[37] Siegel [2002] investigated the morphological evolution of a restored tidal marsh in San Francisco Bay, near the junction of the tidal Petaluma River and San Pablo Bay subembayment. This complex was a subsided diked plain that was opened to tidal action in 1994. Subsequently, the marsh accreted rapidly and developed into a well-colonized wetland complex. Ganju et al. [2004] later identified a persistent ETM and oscillating sediment mass located within the Petaluma River channel, directly adjacent to the restored marsh. Suspended sediment concentrations in the channel exceeded 4000 mg/L on spring tides and provided a nearby source of sediment on flood tides; the large tidal excursion (Table 3) allows sediment from the Petaluma River and San Pablo Bay to reach the wetland complex. Mobilization was due to tidal resuspension on both flood and ebb tides; sediment that enters the complex on flood is trapped by a reduction in velocity and unable to leave on ebb tide. The oscillating sediment mass and ETM were replenished by both seasonal river delivery (with a characteristic river SSC of 500 mg/L) and erosion of seaward mudflats during the wind-wave season. Waves over the large expanse of San Pablo Bay can exceed 0.6 m and erode the fringing mudflats which are widespread in the area. From a stability standpoint, this complex has a reliable portfolio that consists of a river source, tidal advection, and a persistent ETM with high concentrations of suspended sediment.

Reliable Sediment Portfolios and Inferring Future Wetland Stability

[38] The case studies presented above describe a range of wetland locations, sediment sources, and mobilization mechanisms. Evaluating these characteristics yields a qualitative understanding of each wetland complex's potential for future stability. For example, there appears to be no reliable future mechanism to supply the Blackwater complex with suspended sediment, barring reconnection with a watershed sediment source or increased tidal advection. Conversely, both the Transquaking and Petaluma Rivers complexes appear to have a reliable sediment supply from seaward sources that are not yet depleted (Fishing and San Pablo Bays, respectively). The conceptual model presented here can be applied to any wetland complex, and the individual elements of the sediment portfolio can be evaluated for reliability. This yields a qualitative metric for inferring wetland stability with a general understanding of the hydrodynamic and sediment transport mechanisms.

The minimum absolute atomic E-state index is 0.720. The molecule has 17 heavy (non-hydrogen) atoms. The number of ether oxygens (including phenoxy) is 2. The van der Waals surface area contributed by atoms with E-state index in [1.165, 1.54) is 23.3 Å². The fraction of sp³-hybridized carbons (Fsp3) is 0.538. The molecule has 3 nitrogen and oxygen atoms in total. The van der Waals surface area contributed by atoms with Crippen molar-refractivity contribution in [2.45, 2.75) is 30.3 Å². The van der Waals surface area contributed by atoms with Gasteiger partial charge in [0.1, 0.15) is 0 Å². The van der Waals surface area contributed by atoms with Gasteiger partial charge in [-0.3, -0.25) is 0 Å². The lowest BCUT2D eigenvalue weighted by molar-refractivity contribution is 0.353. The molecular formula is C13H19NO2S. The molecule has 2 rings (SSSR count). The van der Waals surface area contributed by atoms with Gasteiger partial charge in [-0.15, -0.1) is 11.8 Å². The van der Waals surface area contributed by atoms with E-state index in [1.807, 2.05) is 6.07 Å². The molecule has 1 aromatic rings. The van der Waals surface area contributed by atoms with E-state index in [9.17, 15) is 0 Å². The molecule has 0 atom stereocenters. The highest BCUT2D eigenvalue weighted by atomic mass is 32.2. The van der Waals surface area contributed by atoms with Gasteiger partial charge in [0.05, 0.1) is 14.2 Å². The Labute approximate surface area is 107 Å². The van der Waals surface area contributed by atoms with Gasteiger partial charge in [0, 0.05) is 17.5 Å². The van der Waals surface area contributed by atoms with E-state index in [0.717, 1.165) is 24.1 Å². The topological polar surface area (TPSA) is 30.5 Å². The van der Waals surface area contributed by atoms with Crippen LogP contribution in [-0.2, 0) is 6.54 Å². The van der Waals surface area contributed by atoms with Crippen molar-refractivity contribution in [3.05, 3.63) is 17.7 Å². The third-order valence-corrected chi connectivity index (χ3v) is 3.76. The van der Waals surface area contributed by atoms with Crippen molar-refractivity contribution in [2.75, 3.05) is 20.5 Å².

[39] From a resource management point-of-view, seaward wetlands in some areas may be more viable over the next few decades than landward wetlands with decreased tidal influence and negligible watershed sediment supply. Eventually, seaward wetlands may be cut off from the mainland (and ultimately submerged) but in the short term they may serve as important buffers for wildlife and coastal protection. This process is counterintuitive to the traditional marine transgression concept, where there is a steady landward movement of landforms under sea level rise, but is certainly evident in the two Chesapeake Bay complexes studied here.

Conclusion

  1. Top of page
  2. Abstract
  3. Introduction
  4. Site Description
  5. Methods
  6. Results
  7. Discussion
  8. Conclusion
  9. Acknowledgments
  10. References